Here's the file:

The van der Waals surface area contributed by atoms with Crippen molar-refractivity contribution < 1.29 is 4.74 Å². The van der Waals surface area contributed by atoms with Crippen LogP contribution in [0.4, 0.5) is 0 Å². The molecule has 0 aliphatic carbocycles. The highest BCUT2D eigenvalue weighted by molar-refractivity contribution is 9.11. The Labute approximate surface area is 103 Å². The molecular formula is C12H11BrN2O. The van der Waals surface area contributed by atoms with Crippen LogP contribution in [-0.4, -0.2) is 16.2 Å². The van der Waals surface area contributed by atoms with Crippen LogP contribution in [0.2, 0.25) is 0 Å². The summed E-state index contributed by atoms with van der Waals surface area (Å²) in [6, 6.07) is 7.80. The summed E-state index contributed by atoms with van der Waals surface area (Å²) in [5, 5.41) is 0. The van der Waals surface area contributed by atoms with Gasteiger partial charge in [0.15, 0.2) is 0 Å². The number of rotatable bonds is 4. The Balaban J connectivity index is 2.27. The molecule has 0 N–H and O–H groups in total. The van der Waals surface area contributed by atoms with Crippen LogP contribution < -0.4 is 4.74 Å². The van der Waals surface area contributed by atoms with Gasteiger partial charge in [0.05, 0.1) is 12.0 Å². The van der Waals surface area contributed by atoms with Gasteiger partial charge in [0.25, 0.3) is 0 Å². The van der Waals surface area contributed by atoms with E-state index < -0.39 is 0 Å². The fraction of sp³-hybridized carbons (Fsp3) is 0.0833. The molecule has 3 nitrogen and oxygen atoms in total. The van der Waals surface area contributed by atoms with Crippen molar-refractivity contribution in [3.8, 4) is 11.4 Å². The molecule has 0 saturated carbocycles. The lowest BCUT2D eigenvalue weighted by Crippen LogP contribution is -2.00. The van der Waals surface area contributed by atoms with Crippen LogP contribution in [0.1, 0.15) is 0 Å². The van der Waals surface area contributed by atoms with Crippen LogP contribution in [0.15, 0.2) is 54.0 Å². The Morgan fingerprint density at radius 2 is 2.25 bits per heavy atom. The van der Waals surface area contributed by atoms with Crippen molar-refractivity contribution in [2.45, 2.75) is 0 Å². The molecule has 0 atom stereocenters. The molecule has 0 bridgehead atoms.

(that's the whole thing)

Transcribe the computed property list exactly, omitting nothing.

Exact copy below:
The van der Waals surface area contributed by atoms with Crippen molar-refractivity contribution < 1.29 is 4.74 Å². The van der Waals surface area contributed by atoms with Crippen LogP contribution in [0.4, 0.5) is 0 Å². The molecule has 0 aliphatic carbocycles. The highest BCUT2D eigenvalue weighted by molar-refractivity contribution is 9.11. The Labute approximate surface area is 103 Å². The molecular formula is C12H11BrN2O. The van der Waals surface area contributed by atoms with Crippen LogP contribution in [-0.4, -0.2) is 16.2 Å². The van der Waals surface area contributed by atoms with Crippen LogP contribution in [0.2, 0.25) is 0 Å². The summed E-state index contributed by atoms with van der Waals surface area (Å²) in [6, 6.07) is 7.80. The summed E-state index contributed by atoms with van der Waals surface area (Å²) in [5, 5.41) is 0. The van der Waals surface area contributed by atoms with Gasteiger partial charge in [0.15, 0.2) is 0 Å². The number of rotatable bonds is 4. The Balaban J connectivity index is 2.27. The molecule has 0 N–H and O–H groups in total. The van der Waals surface area contributed by atoms with Crippen LogP contribution < -0.4 is 4.74 Å². The van der Waals surface area contributed by atoms with Gasteiger partial charge in [0.05, 0.1) is 12.0 Å². The van der Waals surface area contributed by atoms with Gasteiger partial charge in [0.25, 0.3) is 0 Å². The van der Waals surface area contributed by atoms with E-state index < -0.39 is 0 Å². The fraction of sp³-hybridized carbons (Fsp3) is 0.0833. The molecule has 3 nitrogen and oxygen atoms in total. The van der Waals surface area contributed by atoms with Crippen molar-refractivity contribution in [3.8, 4) is 11.4 Å². The molecule has 0 saturated carbocycles. The lowest BCUT2D eigenvalue weighted by Crippen LogP contribution is -2.00. The van der Waals surface area contributed by atoms with Crippen LogP contribution in [0.1, 0.15) is 0 Å². The van der Waals surface area contributed by atoms with Crippen LogP contribution in [0.15, 0.2) is 54.0 Å². The Morgan fingerprint density at radius 2 is 2.25 bits per heavy atom. The van der Waals surface area contributed by atoms with Crippen molar-refractivity contribution in [2.45, 2.75) is 0 Å². The molecule has 0 atom stereocenters. The molecule has 0 bridgehead atoms.